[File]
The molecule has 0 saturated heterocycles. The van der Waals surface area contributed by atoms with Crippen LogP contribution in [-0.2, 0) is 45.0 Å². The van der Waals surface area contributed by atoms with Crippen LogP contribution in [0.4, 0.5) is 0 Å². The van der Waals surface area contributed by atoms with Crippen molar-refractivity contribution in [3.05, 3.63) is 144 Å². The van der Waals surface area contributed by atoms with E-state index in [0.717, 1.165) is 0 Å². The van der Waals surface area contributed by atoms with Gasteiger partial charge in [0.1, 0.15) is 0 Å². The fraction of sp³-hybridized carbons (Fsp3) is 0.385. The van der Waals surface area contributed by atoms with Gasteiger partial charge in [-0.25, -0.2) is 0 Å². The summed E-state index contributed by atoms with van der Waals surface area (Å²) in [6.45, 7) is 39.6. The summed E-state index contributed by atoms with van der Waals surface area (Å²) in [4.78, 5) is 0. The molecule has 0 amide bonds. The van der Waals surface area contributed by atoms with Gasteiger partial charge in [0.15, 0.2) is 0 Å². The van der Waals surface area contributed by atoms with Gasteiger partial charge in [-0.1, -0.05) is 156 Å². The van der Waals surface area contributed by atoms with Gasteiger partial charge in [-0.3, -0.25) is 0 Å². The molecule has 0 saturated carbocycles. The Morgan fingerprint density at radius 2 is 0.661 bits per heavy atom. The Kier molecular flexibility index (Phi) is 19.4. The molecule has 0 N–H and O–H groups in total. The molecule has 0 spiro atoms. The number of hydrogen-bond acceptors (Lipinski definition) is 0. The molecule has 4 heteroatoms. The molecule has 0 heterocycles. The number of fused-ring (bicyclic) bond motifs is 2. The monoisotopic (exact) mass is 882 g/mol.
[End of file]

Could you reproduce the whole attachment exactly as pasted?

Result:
The molecule has 0 saturated heterocycles. The van der Waals surface area contributed by atoms with Crippen LogP contribution in [-0.2, 0) is 45.0 Å². The van der Waals surface area contributed by atoms with Crippen LogP contribution in [0.4, 0.5) is 0 Å². The van der Waals surface area contributed by atoms with Crippen molar-refractivity contribution in [3.05, 3.63) is 144 Å². The van der Waals surface area contributed by atoms with E-state index in [0.717, 1.165) is 0 Å². The van der Waals surface area contributed by atoms with Gasteiger partial charge in [0.1, 0.15) is 0 Å². The fraction of sp³-hybridized carbons (Fsp3) is 0.385. The van der Waals surface area contributed by atoms with Gasteiger partial charge in [-0.25, -0.2) is 0 Å². The summed E-state index contributed by atoms with van der Waals surface area (Å²) in [6.45, 7) is 39.6. The summed E-state index contributed by atoms with van der Waals surface area (Å²) in [4.78, 5) is 0. The molecule has 0 amide bonds. The van der Waals surface area contributed by atoms with Gasteiger partial charge in [0.15, 0.2) is 0 Å². The van der Waals surface area contributed by atoms with Gasteiger partial charge in [-0.1, -0.05) is 156 Å². The van der Waals surface area contributed by atoms with Gasteiger partial charge in [-0.3, -0.25) is 0 Å². The molecule has 0 saturated carbocycles. The Morgan fingerprint density at radius 2 is 0.661 bits per heavy atom. The Kier molecular flexibility index (Phi) is 19.4. The molecule has 0 N–H and O–H groups in total. The molecule has 0 spiro atoms. The number of hydrogen-bond acceptors (Lipinski definition) is 0. The molecule has 4 heteroatoms. The molecule has 0 heterocycles. The number of fused-ring (bicyclic) bond motifs is 2. The monoisotopic (exact) mass is 882 g/mol.